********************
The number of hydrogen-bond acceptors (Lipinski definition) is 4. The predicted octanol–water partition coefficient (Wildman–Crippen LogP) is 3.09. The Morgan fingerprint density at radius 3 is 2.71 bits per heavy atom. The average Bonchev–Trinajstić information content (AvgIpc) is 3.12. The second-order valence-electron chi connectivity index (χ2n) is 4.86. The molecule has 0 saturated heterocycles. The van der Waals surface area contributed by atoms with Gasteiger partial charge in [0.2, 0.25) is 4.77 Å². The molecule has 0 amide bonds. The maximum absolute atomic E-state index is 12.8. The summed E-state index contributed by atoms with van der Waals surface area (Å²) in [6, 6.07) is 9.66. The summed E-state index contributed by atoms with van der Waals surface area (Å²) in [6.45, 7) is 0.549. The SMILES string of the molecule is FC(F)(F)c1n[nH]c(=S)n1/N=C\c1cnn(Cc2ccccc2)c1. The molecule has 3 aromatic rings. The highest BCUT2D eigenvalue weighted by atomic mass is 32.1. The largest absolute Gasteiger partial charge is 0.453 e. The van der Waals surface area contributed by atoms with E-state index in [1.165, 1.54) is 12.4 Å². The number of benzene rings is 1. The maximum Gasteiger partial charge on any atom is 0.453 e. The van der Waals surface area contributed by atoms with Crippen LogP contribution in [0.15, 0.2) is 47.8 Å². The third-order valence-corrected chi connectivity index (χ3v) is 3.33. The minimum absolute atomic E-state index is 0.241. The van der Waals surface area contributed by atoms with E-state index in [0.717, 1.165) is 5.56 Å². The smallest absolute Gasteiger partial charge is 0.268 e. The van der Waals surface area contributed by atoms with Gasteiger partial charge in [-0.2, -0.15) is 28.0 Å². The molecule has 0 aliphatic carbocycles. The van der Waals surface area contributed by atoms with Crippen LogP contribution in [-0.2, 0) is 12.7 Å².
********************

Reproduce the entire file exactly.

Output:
The number of hydrogen-bond acceptors (Lipinski definition) is 4. The predicted octanol–water partition coefficient (Wildman–Crippen LogP) is 3.09. The Morgan fingerprint density at radius 3 is 2.71 bits per heavy atom. The average Bonchev–Trinajstić information content (AvgIpc) is 3.12. The second-order valence-electron chi connectivity index (χ2n) is 4.86. The molecule has 0 saturated heterocycles. The van der Waals surface area contributed by atoms with Gasteiger partial charge in [0.2, 0.25) is 4.77 Å². The molecule has 0 amide bonds. The maximum absolute atomic E-state index is 12.8. The summed E-state index contributed by atoms with van der Waals surface area (Å²) in [6, 6.07) is 9.66. The summed E-state index contributed by atoms with van der Waals surface area (Å²) in [6.45, 7) is 0.549. The SMILES string of the molecule is FC(F)(F)c1n[nH]c(=S)n1/N=C\c1cnn(Cc2ccccc2)c1. The molecule has 3 aromatic rings. The highest BCUT2D eigenvalue weighted by atomic mass is 32.1. The largest absolute Gasteiger partial charge is 0.453 e. The van der Waals surface area contributed by atoms with E-state index in [1.165, 1.54) is 12.4 Å². The number of benzene rings is 1. The maximum Gasteiger partial charge on any atom is 0.453 e. The van der Waals surface area contributed by atoms with Crippen LogP contribution in [0.15, 0.2) is 47.8 Å². The third-order valence-corrected chi connectivity index (χ3v) is 3.33. The minimum absolute atomic E-state index is 0.241. The van der Waals surface area contributed by atoms with E-state index in [0.717, 1.165) is 5.56 Å². The smallest absolute Gasteiger partial charge is 0.268 e. The van der Waals surface area contributed by atoms with Gasteiger partial charge in [-0.2, -0.15) is 28.0 Å². The molecule has 0 aliphatic carbocycles. The van der Waals surface area contributed by atoms with Crippen LogP contribution in [-0.2, 0) is 12.7 Å².